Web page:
Mayor Annise Parker, today, proposed a $410 million bond package that, if supported by Council, will be on the November ballot. Voters may get to vote on five different measures:
The bond package also includes:
$144 million for public safety needs, including:
- Improvements at neighborhood police stations citywide
- Expansion of Fire Station 55, City Council District D
- New fire station to serve Pine Brook area, City Council District E
- Expansion of Fire Station 22, City Council District I
- Fire station maintenance/improvements citywide
- Facility security improvements
$63 million for health, sanitation/recycling, and general government improvements at city facilities not included in the other categories:
- Renovation of the Westpark recycling facility, City Council District J
- Renovation of the Central Depository, City Council District I
- Possible repair of Sunnywide Multi-Service Center, City Council District D
- Repairs to City Hall and City Hall Annex
- Environmental Remediation
$15 million for affordable housing.
- These dollars will be used for demolition of blighted properties to make way for new affordable housing.
$28 million for libraries, including:
- Renovation of the Montrose Library, City Council District D
- Replacement of the Moody Library, City Council District H
- Replacement of the Meyer Library, City Council District K
- Renovation of Robinson-Westchase Library, City Council District F
$160 million for parks, including the Bayou Greenways Project and:
- Improvements at Haden, Busby Park, Judson Robinson Sr., Jaycee, Wright, Bembry,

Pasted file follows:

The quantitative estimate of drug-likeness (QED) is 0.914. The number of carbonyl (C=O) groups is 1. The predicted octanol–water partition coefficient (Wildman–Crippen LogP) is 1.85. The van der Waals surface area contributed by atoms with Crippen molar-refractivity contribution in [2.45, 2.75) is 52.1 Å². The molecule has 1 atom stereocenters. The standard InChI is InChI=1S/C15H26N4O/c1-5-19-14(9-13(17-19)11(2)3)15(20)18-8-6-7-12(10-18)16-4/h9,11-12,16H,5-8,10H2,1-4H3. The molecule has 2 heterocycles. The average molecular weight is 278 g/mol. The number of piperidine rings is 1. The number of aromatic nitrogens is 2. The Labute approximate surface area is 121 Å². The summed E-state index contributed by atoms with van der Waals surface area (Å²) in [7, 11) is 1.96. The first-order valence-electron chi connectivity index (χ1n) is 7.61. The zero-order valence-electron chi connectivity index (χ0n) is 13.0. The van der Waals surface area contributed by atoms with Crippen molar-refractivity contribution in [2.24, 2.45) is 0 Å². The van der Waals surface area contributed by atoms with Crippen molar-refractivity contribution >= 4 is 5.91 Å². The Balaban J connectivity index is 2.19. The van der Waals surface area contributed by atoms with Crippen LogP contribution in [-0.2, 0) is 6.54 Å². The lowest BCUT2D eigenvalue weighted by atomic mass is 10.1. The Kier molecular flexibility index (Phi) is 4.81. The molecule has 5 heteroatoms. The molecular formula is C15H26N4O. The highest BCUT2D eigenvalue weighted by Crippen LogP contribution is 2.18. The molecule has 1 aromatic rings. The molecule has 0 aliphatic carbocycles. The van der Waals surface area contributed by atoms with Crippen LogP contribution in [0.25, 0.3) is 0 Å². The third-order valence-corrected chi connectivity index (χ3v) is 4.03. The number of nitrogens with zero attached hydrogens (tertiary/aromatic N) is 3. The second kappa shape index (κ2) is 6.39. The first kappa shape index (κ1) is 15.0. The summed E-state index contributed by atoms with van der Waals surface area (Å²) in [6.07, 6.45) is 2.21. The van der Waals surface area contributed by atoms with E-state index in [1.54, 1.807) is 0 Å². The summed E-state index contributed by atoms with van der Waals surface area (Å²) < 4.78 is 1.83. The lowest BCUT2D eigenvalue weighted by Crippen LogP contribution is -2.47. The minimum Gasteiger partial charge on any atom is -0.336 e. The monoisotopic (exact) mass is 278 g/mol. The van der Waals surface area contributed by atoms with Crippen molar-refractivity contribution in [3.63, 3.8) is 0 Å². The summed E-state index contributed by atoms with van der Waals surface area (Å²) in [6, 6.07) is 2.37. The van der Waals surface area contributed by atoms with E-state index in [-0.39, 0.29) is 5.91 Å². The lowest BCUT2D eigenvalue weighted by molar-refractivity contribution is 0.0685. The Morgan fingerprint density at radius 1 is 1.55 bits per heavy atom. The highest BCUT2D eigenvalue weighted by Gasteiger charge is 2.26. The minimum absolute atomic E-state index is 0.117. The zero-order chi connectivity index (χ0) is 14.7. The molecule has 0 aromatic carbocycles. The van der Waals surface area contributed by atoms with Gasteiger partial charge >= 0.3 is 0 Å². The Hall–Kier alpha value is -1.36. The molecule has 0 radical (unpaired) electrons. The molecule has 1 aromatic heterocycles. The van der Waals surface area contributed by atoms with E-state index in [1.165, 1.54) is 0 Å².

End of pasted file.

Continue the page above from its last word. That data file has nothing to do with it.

- Hermann, Alief, Nieto, Squatty Lyons, Gragg, Braeburn, Glen and Wildheather parks
- Pavilion replacements
- Swimming pool upgrades and replacements
- Ball field lighting upgrades
- Trail replacement and overlays
- Bayou Greenways Project
According to the Mayor, this is one of the smallest bond packages proposed and will not require a tax increase. Let’s keep an eye on this as things develop.
Update: According to a report from Chris Moran of the Chron, $116 million of the bond is not yet earmarked and is up from grabs from the various Council districts. Council must vote on what measures appear on the November ballot by August 20.
Update: Looks like the campaign to pass the City bond has begun.
The Vote for Houston’s Future Committee is co-chaired by Philamena Baird, Pam Gardner, Melinda B. Hildebrand, City Councilmember Melissa Noriega and Barron and Lisa Wallace. Finance chairs are Robert Collie, Jr., Jason Few and Neil Thomas. Dean Corgey is the campaign treasurer and Billy Briscoe is the campaign manager.
Houston ISD is in the process of debating a bond package which may also appear on the November ballot. HISD Trustee Juliet Stipeche will be speaking on Thursday, July 12 at 7PM at the Tejano Democrats meeting at the Harris County Democratic Party HQ (1445 North Loop West).
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$116 million up for grabs, now is the chance to lobby for improvements to Dixon Library, as mentioned to me by @Brownboyrocks on the tweeter…and other stuff for council districts.
Cuts, firings, and pension reneg-ings, I mean, re-negotiations come from the annual budget; although debt service plays a role in the extra expense of those bonds, so, you’re right.
So, a tax increase, then?
But, what is getting cut? Who’s getting fired? And, who’s pensions are being “renegotiated”?